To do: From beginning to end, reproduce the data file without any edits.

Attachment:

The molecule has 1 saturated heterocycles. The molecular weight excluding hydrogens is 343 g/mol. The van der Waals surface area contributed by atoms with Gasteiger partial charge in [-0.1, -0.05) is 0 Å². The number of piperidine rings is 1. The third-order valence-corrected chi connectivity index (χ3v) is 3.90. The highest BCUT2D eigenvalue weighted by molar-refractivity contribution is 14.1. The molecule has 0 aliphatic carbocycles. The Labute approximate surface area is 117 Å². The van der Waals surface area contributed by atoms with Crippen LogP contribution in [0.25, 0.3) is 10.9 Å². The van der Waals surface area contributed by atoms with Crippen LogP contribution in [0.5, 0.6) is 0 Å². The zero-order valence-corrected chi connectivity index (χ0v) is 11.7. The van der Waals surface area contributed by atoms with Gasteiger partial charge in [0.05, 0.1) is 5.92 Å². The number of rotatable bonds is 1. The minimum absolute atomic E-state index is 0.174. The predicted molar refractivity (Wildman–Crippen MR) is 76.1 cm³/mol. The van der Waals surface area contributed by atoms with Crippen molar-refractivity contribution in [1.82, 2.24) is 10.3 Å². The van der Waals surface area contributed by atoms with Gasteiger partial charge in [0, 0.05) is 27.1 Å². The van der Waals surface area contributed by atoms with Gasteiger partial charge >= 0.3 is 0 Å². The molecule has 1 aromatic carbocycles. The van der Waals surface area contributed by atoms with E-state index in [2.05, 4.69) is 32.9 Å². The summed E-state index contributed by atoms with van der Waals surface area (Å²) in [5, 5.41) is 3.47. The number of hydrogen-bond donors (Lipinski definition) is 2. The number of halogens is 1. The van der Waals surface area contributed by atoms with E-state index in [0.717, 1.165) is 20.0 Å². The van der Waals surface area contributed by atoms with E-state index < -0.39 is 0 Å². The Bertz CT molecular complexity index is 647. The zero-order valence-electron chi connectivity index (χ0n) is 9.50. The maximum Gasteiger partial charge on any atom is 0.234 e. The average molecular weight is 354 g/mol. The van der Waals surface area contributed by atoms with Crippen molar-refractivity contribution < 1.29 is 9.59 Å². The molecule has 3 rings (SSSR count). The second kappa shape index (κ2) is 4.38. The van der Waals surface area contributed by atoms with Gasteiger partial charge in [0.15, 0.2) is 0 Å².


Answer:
The molecule has 1 saturated heterocycles. The molecular weight excluding hydrogens is 343 g/mol. The van der Waals surface area contributed by atoms with Gasteiger partial charge in [-0.1, -0.05) is 0 Å². The number of piperidine rings is 1. The third-order valence-corrected chi connectivity index (χ3v) is 3.90. The highest BCUT2D eigenvalue weighted by molar-refractivity contribution is 14.1. The molecule has 0 aliphatic carbocycles. The Labute approximate surface area is 117 Å². The van der Waals surface area contributed by atoms with Crippen LogP contribution in [0.25, 0.3) is 10.9 Å². The van der Waals surface area contributed by atoms with Crippen LogP contribution in [0.5, 0.6) is 0 Å². The zero-order valence-corrected chi connectivity index (χ0v) is 11.7. The van der Waals surface area contributed by atoms with Gasteiger partial charge in [0.05, 0.1) is 5.92 Å². The number of rotatable bonds is 1. The minimum absolute atomic E-state index is 0.174. The predicted molar refractivity (Wildman–Crippen MR) is 76.1 cm³/mol. The van der Waals surface area contributed by atoms with Crippen molar-refractivity contribution in [1.82, 2.24) is 10.3 Å². The van der Waals surface area contributed by atoms with Gasteiger partial charge in [0, 0.05) is 27.1 Å². The van der Waals surface area contributed by atoms with Gasteiger partial charge >= 0.3 is 0 Å². The molecule has 1 aromatic carbocycles. The van der Waals surface area contributed by atoms with E-state index in [2.05, 4.69) is 32.9 Å². The summed E-state index contributed by atoms with van der Waals surface area (Å²) in [5, 5.41) is 3.47. The number of hydrogen-bond donors (Lipinski definition) is 2. The number of halogens is 1. The van der Waals surface area contributed by atoms with E-state index in [0.717, 1.165) is 20.0 Å². The van der Waals surface area contributed by atoms with E-state index < -0.39 is 0 Å². The Bertz CT molecular complexity index is 647. The zero-order valence-electron chi connectivity index (χ0n) is 9.50. The maximum Gasteiger partial charge on any atom is 0.234 e. The average molecular weight is 354 g/mol. The van der Waals surface area contributed by atoms with Crippen molar-refractivity contribution < 1.29 is 9.59 Å². The molecule has 3 rings (SSSR count). The second kappa shape index (κ2) is 4.38. The van der Waals surface area contributed by atoms with Gasteiger partial charge in [0.15, 0.2) is 0 Å².